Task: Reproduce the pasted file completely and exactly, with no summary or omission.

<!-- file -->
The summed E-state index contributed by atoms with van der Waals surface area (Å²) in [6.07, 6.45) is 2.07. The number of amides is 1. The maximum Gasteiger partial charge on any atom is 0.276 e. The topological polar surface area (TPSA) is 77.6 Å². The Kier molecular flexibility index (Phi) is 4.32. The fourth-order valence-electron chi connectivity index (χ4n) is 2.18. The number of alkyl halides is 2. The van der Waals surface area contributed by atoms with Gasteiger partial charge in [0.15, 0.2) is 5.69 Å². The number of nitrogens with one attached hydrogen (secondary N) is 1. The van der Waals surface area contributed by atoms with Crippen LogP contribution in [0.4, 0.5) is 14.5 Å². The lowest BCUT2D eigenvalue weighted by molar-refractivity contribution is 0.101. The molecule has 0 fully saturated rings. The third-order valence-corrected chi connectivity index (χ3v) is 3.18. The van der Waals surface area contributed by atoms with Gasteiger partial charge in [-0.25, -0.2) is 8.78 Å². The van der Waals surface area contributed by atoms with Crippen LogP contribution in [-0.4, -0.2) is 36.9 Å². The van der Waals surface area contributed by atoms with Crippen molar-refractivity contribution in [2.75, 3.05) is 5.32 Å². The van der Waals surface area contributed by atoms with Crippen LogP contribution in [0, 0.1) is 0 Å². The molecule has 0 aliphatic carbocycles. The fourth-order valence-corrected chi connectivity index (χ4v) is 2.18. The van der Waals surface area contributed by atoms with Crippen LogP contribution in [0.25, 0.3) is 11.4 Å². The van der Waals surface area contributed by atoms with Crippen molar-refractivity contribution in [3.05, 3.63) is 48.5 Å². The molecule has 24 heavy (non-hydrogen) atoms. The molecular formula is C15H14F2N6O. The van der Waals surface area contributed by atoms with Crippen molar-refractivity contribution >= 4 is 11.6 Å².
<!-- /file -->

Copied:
The summed E-state index contributed by atoms with van der Waals surface area (Å²) in [6.07, 6.45) is 2.07. The number of amides is 1. The maximum Gasteiger partial charge on any atom is 0.276 e. The topological polar surface area (TPSA) is 77.6 Å². The Kier molecular flexibility index (Phi) is 4.32. The fourth-order valence-electron chi connectivity index (χ4n) is 2.18. The number of alkyl halides is 2. The van der Waals surface area contributed by atoms with Gasteiger partial charge in [0.15, 0.2) is 5.69 Å². The number of nitrogens with one attached hydrogen (secondary N) is 1. The van der Waals surface area contributed by atoms with Crippen LogP contribution in [0.4, 0.5) is 14.5 Å². The lowest BCUT2D eigenvalue weighted by molar-refractivity contribution is 0.101. The molecule has 0 fully saturated rings. The third-order valence-corrected chi connectivity index (χ3v) is 3.18. The van der Waals surface area contributed by atoms with Gasteiger partial charge in [-0.25, -0.2) is 8.78 Å². The van der Waals surface area contributed by atoms with Crippen LogP contribution in [-0.4, -0.2) is 36.9 Å². The van der Waals surface area contributed by atoms with Crippen molar-refractivity contribution in [2.75, 3.05) is 5.32 Å². The van der Waals surface area contributed by atoms with Crippen LogP contribution in [0, 0.1) is 0 Å². The molecule has 0 aliphatic carbocycles. The fourth-order valence-corrected chi connectivity index (χ4v) is 2.18. The van der Waals surface area contributed by atoms with Crippen LogP contribution in [0.25, 0.3) is 11.4 Å². The van der Waals surface area contributed by atoms with Crippen molar-refractivity contribution in [3.05, 3.63) is 48.5 Å². The molecule has 24 heavy (non-hydrogen) atoms. The molecular formula is C15H14F2N6O. The van der Waals surface area contributed by atoms with Crippen molar-refractivity contribution >= 4 is 11.6 Å².